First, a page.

Protect your garden beds and containers in cold weather.

Winter Frost
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As winter sets in across the South, take precautionary measures to safeguard plants from freezing temperatures. Plants are damaged when ice forms in their cells, causing tissues to die and their leaves to turn brown, shriveled, and mushy. One of the best ways to preserve your garden beds is to select hardy plants that can survive cold weather in your zone. Don't let all the hard work you put into landscaping go to waste when winter frost hits and protect cold-sensitive plants from artic air.

Before planting, figure out which spots in your garden will be warmest and coldest, and plant hardy and tender plants accordingly. You can also prep your plants throughout the year by fertilizing them appropriately, as healthy plants will be in better shape for tolerating colder temperatures.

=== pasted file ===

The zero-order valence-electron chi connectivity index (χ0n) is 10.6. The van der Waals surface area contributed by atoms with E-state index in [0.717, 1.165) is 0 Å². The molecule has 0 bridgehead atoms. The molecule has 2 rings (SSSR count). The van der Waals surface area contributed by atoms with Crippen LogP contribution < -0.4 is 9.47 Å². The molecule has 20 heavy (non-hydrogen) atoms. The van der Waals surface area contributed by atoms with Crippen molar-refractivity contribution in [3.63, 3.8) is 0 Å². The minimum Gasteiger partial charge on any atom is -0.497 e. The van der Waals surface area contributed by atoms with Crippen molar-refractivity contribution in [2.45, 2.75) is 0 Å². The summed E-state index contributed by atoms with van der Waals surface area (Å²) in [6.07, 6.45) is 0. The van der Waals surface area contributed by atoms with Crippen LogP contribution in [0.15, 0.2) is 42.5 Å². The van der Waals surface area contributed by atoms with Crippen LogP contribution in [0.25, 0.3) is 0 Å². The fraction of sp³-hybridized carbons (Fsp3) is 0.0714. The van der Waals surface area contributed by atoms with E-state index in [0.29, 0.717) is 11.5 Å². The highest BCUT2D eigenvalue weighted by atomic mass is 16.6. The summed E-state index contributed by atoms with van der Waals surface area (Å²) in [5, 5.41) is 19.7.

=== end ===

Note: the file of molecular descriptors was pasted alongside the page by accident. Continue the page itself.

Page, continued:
Protect containers by moving them to a covered area or indoors before frost sets in. If they aren't able to be moved, cover the entire container with plastic or burlap (wrapping the base helps reduce heat loss).

For garden beds filled with sensitive plants, start preparing them in autumn by mulching with organic material. You can also put down a layer of mulch (like pine straw or ground bark) over perennials or bulbs that aren't hardy in your zone. If it hasn't rained before a frost, water the beds a day before extreme cold hits; wet soil holds in more heat, so roots will be more insulated and less likely to be harmed by a freeze. Garden beds can also be shielded with row covers, bed sheets, or blankets, but remove them when temperatures begin to rise the next day.

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For cool-weather veggies such as broccoli, greens, and cabbage, place a layer of floating row cover over them to protect against freezing temps and prevent foliage burn or splitting. (Row covers can protect plants from temperatures as low as 28 degrees.) Secure the row covers to the crowd with bricks. To defend your crops against the cold even better, add a double layer. Cloches can also be used to shield plants, or cover them in a blanket of pine straw for the night.

Plants such as azaleas, boxwoods, camellias, and hollies also need extra protection during the winter. Add a layer of mulch (pine bark or pine straw) around the base of these shrubs after the first frost.